A facial recognition system is a technology capable of identifying or verifying a person from a digital image or a video frame from a video source. A subcategory of facial recognition, Face Verification, is the task of comparing two images of faces and verifying if there’s a match: two images are fed to the system and by some kind of returned value we can decide if they picture the same person. An useful application would be authenticating people by photos. In this article I cover the fundamentals of face verification and explain how it will be implemented in an application capable of verifying a user’s identity by comparing a just shot selfie and the picture contained in various kind of identity documents such has identity cards or driver licenses.
Under the hood, the face recognition system isolates the faces in the two images and calculates euclidean distance between them, returning a value between 0 and 4. Higher the distance, higher the probability that the faces belong to different people, so the system can validate the user if this value is below a given threshold. After some testing I found out that the “acceptable” value varies quite a bit from one dedicated library to the others, mostly because there are different trained models behind them.
STEP BY STEP
First of all, the face in the image must be recognized and isolated. As with most Object Detection architectures, we’re talking about finding a given pixel “value” based on the surrounding area of the image. By examining how bright/dark a pixel is compared with the ones around it is possible to synthetize the image information via gradients which shows the flow from light to dark across the image. At this point the system is capable of finding a face in the image by looking for sections of it where the gradients are similar to those of a face.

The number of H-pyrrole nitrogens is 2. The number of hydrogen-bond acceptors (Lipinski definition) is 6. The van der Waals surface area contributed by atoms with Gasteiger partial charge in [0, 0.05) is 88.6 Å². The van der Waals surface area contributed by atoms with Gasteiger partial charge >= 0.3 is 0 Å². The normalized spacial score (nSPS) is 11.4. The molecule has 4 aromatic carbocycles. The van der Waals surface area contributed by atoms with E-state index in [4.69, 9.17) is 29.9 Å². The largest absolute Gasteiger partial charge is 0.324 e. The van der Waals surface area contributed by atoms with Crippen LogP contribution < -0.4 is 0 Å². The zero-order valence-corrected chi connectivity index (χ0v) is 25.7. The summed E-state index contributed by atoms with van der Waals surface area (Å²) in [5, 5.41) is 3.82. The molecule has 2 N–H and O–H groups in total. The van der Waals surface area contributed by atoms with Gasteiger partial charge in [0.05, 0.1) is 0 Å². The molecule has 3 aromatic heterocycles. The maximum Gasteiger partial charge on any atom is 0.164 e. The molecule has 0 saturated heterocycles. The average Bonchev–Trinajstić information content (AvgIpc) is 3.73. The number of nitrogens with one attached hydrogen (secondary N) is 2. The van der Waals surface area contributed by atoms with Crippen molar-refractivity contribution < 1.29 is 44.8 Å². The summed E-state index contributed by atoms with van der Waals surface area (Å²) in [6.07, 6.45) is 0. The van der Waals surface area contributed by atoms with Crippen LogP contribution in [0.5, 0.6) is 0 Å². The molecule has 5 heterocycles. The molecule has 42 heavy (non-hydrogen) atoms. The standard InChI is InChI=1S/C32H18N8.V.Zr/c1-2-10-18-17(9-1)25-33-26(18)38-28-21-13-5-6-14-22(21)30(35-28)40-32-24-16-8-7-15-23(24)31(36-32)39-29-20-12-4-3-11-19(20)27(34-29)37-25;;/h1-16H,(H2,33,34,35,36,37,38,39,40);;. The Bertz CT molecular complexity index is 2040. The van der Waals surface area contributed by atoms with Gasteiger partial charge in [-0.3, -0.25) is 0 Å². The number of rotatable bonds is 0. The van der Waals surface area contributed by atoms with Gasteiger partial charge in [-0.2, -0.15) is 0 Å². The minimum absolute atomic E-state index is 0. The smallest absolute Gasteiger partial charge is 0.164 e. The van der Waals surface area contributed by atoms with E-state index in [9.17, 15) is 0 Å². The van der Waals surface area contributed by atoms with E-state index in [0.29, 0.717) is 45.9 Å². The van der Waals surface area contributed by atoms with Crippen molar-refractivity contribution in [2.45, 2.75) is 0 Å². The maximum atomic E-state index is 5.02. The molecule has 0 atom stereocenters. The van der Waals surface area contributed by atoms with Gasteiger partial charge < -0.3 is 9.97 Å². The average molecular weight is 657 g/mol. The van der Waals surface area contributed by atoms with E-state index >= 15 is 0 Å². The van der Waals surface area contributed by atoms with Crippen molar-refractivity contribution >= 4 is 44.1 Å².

After being isolated from the rest of the image, the face must be wrapped so its features are placed in a known position. To do this, 68 key points called Landmark are found on the image. They identify features like eyes, eyebrows, nose, mouth and jaw. The image is the rotated, scaled and sheared to achieve the standard format which will be used to confront it with other faces.
From the isolated and correctly oriented face a numerical 128-dimensional vector is produced. This vector contains measurements of the facial features and euclidean distance can be calculated between two of them to check how different a face is from another one. As explained above a distance below a certain threshold indicates that the two faces belongs to the same person.
Measurements of the same person’s face must be similar across photos, and measurements of different people face must be different, no matter how similar they look because of their facial features. A method called Triplet Loss is used to train a Deep Convoluted Neural Network to do so. Like the name suggests, Triplet Loss bases its calculation on three images at a time: an anchor image, an image of the same face (positive example) and one of a different face (negative example). During training the anchor measurements are adjusted to make them closer to the positive example’s and farther away from the negative’s.
Author: Simone Grossi
Info or suggestion to s.grossi -at- quidinfo.it